DRINKING ONE or two glasses of red wine a day is beneficial to the health, protecting against cancer and cardiovascular disease.
But according to researchers at Kingston University in the United Kingdom, these benefits could be negated by the presence of potentially toxic metals in red wine.
An article written by Declan Naughton and Andrea Petroczi in the Chemistry Central Journal mentions that seven toxic metals, including vanadium, magnesium, nickel, zinc, copper, chrome and lead, were found in various wines.
The scientists calculated the health risks associated with enjoying at least one glass of wine every day throughout a person’s life and concluded that while small quantities of metal ions from copper and iron were beneficial to health, the other metals were associated with ‘oxide stress’ which could cause cancer and premature aging.
According to the Target Hazard Quotient developed by the United States Environmental Protection Agency, there were no risks associated with metal levels of less than one point.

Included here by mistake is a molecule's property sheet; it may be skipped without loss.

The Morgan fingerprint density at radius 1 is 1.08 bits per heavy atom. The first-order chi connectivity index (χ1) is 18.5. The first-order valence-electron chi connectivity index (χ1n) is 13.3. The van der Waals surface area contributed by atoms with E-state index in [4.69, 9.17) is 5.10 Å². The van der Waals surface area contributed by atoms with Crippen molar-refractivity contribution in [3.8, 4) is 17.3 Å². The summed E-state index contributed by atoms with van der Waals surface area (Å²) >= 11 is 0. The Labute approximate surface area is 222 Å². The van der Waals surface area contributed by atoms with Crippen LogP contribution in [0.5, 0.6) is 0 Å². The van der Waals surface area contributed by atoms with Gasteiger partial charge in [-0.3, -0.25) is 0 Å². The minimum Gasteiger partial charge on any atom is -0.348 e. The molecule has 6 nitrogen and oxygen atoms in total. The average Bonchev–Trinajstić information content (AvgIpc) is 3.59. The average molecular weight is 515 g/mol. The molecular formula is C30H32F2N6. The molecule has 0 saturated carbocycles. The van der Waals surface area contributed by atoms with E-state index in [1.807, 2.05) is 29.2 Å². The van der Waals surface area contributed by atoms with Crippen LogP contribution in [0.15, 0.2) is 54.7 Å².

However, wines from Argentina, Portugal, Brazil and Italy had values significantly greater than one point.
In Portugal the risk calculated by the scientists comes from levels of vanadium from tin cans and bottles, and bentonite which is used in the wine industry.
However, António Curvelo Garcia, Coordinating Investigator at the National Viniculture Station at Dois Portos, has serious reservations that a glass or two of Portuguese wine will damage your health.
“I have already come across articles suggesting that only three wines nationwide bought in supermarkets had anywhere near dangerous levels so I don’t think this sample can be taken too seriously,” he said.
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